Danny Barnes has come to redefine the banjo’s perceived image in an eclectic career for which genre definitions have merely been a polite suggestion. From his early days as the driving force behind the impressive Austin-based Bad Livers, a band of pioneering Americana missionaries, through a prolific solo career and the development of his trademark 'Barnyard Electronics' project, a startling approach that incorporates digital technology and various effect pedals to stretch the tonal range of the instrument, Barnes has always listened to his proudly offbeat inner voice.
Banjo player extraordinaire Danny Barnes is the 2015 recipient of the 6th annual Steve Martin Prize for Excellence in Banjo and Bluegrass. Described as “one of a kind” and widely acknowledged as “one of the best banjo players in America,” Barnes is recognized for his experimental sound. The raw and unpolished musical breadth of his compositions has propelled him across the industry today.
As a Texas native and one of bluegrass music’s most distinctive and innovative performers, Barnes is known for blending together different sounds in order to defy labeling. His desire to pick up the banjo stemmed from a Grandpa Jones and Stringbean concert he attended as a child. Moved by the performance, Barnes was first inspired to learn how to play the banjo at age ten. He continued his musical endeavors at the University of Texas, where he focused his studies on audio production and discovered his passion for recording music.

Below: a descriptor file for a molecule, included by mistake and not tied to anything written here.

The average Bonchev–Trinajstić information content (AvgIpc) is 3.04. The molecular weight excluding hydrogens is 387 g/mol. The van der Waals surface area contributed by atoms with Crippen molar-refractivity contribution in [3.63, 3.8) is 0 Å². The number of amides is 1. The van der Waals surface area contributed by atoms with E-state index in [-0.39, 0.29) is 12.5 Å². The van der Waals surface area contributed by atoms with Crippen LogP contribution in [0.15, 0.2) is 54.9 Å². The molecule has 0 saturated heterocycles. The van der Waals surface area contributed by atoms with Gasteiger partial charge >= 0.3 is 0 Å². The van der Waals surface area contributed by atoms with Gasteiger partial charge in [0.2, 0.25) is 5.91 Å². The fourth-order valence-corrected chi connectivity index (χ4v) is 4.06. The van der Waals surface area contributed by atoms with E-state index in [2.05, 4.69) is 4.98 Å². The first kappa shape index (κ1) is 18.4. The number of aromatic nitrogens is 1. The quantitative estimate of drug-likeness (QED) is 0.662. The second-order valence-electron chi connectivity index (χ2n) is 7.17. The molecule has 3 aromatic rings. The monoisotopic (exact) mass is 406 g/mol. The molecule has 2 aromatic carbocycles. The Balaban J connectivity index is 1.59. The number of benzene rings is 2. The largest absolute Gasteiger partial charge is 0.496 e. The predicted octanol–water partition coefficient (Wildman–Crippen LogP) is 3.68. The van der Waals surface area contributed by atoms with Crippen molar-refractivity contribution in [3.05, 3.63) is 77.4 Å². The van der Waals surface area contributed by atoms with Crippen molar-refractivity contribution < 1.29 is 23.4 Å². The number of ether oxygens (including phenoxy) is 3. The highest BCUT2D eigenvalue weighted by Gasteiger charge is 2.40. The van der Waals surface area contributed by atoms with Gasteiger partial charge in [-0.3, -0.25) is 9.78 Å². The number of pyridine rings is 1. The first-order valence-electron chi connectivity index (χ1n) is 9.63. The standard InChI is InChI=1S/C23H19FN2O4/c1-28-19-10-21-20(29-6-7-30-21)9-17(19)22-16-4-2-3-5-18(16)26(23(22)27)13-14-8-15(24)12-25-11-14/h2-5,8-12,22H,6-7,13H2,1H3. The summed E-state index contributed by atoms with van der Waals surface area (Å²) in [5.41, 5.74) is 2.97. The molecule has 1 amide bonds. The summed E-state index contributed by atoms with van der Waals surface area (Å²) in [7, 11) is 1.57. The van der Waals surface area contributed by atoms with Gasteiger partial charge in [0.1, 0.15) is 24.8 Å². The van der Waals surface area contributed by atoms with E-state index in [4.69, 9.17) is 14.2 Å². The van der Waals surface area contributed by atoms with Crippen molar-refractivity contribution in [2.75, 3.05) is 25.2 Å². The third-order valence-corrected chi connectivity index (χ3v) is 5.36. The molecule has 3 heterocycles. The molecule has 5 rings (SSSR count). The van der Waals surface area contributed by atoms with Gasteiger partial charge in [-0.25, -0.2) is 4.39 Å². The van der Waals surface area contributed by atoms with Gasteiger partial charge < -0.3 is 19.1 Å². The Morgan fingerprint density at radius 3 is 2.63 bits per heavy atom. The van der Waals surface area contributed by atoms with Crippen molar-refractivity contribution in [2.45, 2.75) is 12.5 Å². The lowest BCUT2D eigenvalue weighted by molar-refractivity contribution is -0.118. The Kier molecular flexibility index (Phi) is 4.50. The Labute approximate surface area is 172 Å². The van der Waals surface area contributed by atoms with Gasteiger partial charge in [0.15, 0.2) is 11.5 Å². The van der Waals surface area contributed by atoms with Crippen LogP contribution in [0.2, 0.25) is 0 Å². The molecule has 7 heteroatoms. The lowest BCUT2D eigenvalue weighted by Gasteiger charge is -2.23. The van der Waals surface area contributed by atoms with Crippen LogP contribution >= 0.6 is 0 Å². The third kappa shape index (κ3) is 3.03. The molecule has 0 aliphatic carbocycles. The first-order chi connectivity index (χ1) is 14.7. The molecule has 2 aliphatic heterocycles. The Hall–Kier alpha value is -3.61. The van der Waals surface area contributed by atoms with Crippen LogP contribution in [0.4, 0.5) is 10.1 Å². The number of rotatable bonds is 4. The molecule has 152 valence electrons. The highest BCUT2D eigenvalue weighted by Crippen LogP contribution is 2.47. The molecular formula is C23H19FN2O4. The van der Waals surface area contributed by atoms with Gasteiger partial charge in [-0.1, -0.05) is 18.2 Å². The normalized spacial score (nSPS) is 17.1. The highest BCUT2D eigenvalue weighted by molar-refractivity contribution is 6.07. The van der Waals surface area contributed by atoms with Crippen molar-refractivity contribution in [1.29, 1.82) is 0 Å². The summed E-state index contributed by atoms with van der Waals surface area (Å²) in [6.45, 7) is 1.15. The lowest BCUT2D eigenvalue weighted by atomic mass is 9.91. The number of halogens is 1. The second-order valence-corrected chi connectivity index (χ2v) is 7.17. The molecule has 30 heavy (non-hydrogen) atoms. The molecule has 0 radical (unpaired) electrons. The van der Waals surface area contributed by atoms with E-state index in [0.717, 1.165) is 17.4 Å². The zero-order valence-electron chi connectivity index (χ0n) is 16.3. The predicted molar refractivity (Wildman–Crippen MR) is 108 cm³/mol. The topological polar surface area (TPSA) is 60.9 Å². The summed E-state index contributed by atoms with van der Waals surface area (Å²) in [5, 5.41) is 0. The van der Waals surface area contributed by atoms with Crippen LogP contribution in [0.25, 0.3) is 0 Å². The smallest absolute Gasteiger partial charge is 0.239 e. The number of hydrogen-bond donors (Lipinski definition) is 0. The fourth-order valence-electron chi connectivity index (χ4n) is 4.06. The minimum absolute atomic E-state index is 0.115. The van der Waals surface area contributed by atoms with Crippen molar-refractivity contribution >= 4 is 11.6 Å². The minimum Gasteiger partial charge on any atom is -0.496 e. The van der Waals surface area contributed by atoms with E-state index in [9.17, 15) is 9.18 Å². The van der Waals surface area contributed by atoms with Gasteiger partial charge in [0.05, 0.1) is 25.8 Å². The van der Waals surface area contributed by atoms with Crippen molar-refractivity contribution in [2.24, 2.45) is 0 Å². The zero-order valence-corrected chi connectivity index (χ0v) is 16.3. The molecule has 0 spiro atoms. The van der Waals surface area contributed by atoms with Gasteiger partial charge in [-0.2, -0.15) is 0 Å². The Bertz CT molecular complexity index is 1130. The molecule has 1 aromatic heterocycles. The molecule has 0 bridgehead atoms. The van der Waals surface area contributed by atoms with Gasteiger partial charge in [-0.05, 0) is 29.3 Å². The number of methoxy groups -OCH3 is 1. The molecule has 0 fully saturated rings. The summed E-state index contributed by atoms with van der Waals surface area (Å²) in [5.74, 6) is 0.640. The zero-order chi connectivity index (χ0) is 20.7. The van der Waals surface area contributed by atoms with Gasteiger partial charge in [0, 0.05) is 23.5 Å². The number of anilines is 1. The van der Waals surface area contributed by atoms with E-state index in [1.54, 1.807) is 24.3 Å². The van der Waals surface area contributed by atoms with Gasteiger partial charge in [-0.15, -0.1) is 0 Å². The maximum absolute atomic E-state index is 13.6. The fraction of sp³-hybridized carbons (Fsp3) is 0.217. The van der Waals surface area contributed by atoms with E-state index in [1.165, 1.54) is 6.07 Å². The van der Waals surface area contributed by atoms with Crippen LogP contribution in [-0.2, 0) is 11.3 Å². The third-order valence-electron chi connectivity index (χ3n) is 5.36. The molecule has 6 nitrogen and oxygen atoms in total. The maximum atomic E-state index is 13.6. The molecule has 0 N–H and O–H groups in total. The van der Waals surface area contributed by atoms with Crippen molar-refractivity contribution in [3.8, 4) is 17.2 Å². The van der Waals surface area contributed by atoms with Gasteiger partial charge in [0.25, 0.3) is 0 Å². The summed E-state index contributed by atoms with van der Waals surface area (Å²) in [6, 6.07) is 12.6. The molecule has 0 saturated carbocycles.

Barnes frequently plays with artists such as guitarist Bill Frisell, Dave Matthews, and keyboardist Wayne Horvitz and has composed the scores to Richard Linklater’s The Newton Boys and (with Frisell) the documentary American Hollow. Today he is working primarily on his solo-project, and sometimes tours with a trio consisting of Joe K Walsh, Grant Gordy, & himself. His upcoming album features all his most recent original works that will feature musicians such as Dave Matthews, Bill Frisell,